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NextRadio App Usage Spikes During Louisiana Flooding

The number of session listening minutes in Louisiana spiked to 40.6 on Aug. 4

NEW ORLEANS � Weather emergencies are times when the effectiveness of radio becomes readily apparent.� Looking at a recentblog entryfrom NextRadio, we see that use of the NextRadio app, which allows for FM reception onmany different mobile devices, spiked noticeably during the recent flood disasters in Louisiana.

The Tagstation blog writes:��…it�s no surprise that the number of session listening minutes in Louisiana spiked to 40.6 on Aug. 4, the day an EF-0 tornado tore through a New Orleans neighborhood. Severe flooding hit Louisiana the very next week.��NextRadio data shows changes in listening times during that period:

  • Aug. 9 � �30 minutes (typical average)
  • Aug. 10 � 31.1 minutes
  • Aug. 11 � 34.8 minutes (serious flooding begins)
  • Aug. 12 � 28.7 minutes
  • Aug. 13 � 23 minutes

�Using NextRadio�s in-app analysis, we look at data across Louisiana, Mississippi, Alabama and Florida. We found that the average session listening time had increased 10.2% in August � 33.8 minutes as compared to the previous six-month average of 30 minutes.�

�Session listening time� is the amount of time a listener is �tuned� to a particular radio station before switching to another station or tuning out.

The blog entry continues: �Versus the six-month average, app users in the four states extended their session listening time by 8.4, 4.5 and 6 minutes Aug. 3-5. During this timeframe, the region was hit with severe thunderstorms, including tornados that touched down in Louisiana and Florida on Aug. 4. Listening time throughout the region rose 7.2, 7.7 and 4.9 minutes above average on August 10-12, correlating with severe flooding.�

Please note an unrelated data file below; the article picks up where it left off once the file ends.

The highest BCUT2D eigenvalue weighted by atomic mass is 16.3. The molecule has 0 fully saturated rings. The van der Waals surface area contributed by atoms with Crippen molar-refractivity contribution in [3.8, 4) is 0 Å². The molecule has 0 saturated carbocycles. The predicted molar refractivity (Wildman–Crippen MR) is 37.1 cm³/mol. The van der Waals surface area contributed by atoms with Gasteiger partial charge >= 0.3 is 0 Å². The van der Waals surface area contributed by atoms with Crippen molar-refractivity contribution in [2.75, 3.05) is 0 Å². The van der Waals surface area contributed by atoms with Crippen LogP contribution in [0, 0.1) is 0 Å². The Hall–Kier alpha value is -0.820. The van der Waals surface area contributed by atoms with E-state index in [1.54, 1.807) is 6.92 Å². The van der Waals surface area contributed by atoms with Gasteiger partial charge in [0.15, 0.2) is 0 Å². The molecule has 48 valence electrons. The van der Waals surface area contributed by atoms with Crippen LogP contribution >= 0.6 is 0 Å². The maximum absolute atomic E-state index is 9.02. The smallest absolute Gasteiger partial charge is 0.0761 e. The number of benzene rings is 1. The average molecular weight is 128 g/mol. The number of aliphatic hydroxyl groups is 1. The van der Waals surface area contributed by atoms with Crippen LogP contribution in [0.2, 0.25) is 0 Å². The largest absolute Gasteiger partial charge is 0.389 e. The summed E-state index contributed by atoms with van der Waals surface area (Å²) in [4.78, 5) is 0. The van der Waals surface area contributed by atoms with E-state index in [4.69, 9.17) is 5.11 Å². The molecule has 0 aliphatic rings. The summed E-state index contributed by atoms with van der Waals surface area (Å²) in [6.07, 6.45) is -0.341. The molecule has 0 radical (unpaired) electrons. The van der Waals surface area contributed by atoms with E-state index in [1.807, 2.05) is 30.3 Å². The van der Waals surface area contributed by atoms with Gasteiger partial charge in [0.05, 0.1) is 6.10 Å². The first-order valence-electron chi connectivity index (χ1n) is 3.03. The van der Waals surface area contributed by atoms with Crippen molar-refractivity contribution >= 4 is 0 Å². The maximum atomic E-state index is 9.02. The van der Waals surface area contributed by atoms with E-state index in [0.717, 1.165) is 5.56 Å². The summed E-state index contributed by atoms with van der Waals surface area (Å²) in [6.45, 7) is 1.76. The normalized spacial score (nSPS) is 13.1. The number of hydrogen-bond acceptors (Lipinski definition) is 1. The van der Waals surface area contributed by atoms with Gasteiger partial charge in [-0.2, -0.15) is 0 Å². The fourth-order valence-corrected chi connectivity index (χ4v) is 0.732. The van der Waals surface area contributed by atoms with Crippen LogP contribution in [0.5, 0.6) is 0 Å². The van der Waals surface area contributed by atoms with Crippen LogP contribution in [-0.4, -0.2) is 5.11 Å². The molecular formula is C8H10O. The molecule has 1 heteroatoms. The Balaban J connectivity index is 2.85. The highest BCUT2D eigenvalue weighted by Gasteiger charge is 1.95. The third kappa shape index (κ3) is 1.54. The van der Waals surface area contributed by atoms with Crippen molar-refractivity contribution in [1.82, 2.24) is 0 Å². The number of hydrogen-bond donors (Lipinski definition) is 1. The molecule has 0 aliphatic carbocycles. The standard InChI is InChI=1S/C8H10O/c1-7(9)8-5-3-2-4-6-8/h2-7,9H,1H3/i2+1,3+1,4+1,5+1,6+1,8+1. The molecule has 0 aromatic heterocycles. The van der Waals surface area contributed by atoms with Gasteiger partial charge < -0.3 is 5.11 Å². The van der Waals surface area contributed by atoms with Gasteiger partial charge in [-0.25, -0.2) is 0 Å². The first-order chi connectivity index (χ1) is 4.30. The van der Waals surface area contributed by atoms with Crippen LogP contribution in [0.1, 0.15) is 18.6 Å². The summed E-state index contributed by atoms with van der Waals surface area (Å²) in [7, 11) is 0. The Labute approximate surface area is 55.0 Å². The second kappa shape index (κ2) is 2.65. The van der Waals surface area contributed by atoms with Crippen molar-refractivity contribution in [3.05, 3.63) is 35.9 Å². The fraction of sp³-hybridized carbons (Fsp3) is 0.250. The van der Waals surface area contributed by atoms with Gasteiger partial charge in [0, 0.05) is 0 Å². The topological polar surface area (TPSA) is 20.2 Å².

Not surprisingly, power outages and a widespread AT&T cell outage across flooded regions of Louisiana created communications problems.� According to the blog, �New Emergency Alert System news sent directly to local cellphones stumbled a bit, too, when reports came that many people turned off the alerts to preserve their phone�s battery life.��

Chris Guilbeaux, deputy director of preparedness, response and interoperability for the Governor�s Office of Homeland Security and Emergency Preparedness in Louisiana warned of delays in alert messages to the public. �Guilbeaux cited problems such as internet and cellular telephone networks becoming overloaded with traffic or flood water damaging key cellular infrastructure sites, particularly in Baton Rouge.�

Many listeners will discover that radio stations continue to deliver news and information throughout a disaster.� This is the most important public service broadcasters provide, and radio station personnel, whether in programming or engineering, should endeavor to be ready to stay on the air and to serve the public to the extent they can, even through the most dire of circumstances. �